Thursday, 23 June 2016

Three decades of automated payments – but what next?

In 1986 Barclaycard was the first payment provider to introduce Process Data Quickly (PDQ) technology, which allowed in-store transactions to be processed faster and more securely than ever before. I joined Barclaycard in 1972 and was working in the Business Research team when we embarked on a huge project to transform how retailers take and consumer make payments.

Before PDQ technology was introduced retailers relied on “zip tap” technology, which involved taking an imprint or carbon copy of a customer’s card to create a voucher, which was sent to the appropriate bank to process. This system was not only admin heavy but also susceptible to human error and with ever increasing volumes desperately in need of modernising.

After months of testing, the first PDQ transaction, for a blue and white blouse, was administered by Barclaycard in 1986 in a Miss Selfridge store in London’s Brent Cross. This landmark moment helped shape the future of British commerce by delivering not only faster and more efficient payment in stores, but also by paving the way for the online shopping revolution of the last 15 to 20 years.

The speed, ease and security of this new way to pay meant that merchants across the country quickly followed suit, with Barclaycard rolling out tens of thousands of terminals to bars, restaurants, petrol stations and virtually every retail sector by the turn of the 90s.

Thirty years of innovation

Over the last three decades, the focus for developing new payment innovation has shifted from meeting the challenge of reducing the headache for retailers and banks, to enhancing the customer experience, making paying for goods as quick, pain-free and convenient as possible for shoppers. The introduction of each payment innovation Barclaycard has introduced – from chip and PIN in 2003, contactless in 2007, wearables in 2012 and most recently mobile wallets and digital payments – has taken a further step to make the process quicker. Now, the onus has shifted again, from purely providing speed, to providing speed, convenience and choice.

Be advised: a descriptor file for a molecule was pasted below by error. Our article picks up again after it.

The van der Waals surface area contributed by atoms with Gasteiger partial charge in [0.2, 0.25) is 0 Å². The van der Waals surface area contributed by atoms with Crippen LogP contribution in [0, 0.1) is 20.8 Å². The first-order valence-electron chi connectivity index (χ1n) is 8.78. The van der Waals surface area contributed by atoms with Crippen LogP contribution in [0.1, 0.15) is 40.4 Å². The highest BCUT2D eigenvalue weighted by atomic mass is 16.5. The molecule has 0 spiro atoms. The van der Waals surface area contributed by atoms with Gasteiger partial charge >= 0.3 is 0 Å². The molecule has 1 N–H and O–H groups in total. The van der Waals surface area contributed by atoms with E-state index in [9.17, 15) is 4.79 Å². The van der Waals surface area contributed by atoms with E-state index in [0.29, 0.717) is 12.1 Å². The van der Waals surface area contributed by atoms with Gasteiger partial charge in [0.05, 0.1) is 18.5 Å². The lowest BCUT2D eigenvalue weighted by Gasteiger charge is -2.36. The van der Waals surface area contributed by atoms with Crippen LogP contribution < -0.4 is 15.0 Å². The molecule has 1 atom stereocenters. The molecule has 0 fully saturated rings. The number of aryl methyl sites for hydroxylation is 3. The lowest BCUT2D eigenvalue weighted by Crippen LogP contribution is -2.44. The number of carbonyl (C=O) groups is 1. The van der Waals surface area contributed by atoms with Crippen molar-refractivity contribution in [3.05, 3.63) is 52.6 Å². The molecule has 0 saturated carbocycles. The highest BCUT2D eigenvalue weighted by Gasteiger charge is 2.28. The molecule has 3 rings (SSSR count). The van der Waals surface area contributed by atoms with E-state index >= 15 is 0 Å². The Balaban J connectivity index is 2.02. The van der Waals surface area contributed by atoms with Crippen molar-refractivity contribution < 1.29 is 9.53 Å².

What’s next?

As a result of the shift in demand, it’s unlikely that one payment option will rule over another in the next thirty years. Consumers have become more focused on finding something that works well for their specific preference, which may well be very different from another consumer even when buying the exact same item. Retailers in turn are looking to create new digital experiences and aim to embed payments experiences that are seamless. Whilst previously, new products would replace others as older technology became obsolete – such as the use of chip technology over magnetic strips – we’re now starting to see payment providers offer a range of payment options simultaneously to suit every shopper, however they want to pay.

To offer every consumer an option that suits their preferences, the concept of automated payments has had to extend far beyond the simple card transactions we saw in 1986. The demand for wearables for example, was borne from the fact that many shoppers don’t even want to get a card out of their wallet to ‘touch and go’ anymore. So what if next they could make all payments without even lifting a finger, by using a digital payment system?

Companies like Uber are already leading the way in encouraging the use of this type of payment – where the user simply registers their card once, then each transaction is logged by the merchant and automatically charged to the customer. In the next few years the popularity of this method and seamless omnichannel experiences will continue to grow, and we will start to see it appearing in more restaurants and bars, and shops.

The way we use our cards themselves has also changed significantly, and in the years to come, even the appearance of our bank cards will continue to change. The magnetic strip, for example, is barely used at all now, and could one day be removed from cards altogether.

Ultimately, payment innovation will continue to be driven by consumer demand as it has been since PDQ technology was first rolled out thirty years ago. In another 30 years’ time, there are sure to be many more payment options which haven’t even been imagined yet.

James McDonald
Director of Innovation and Strategic Initiatives

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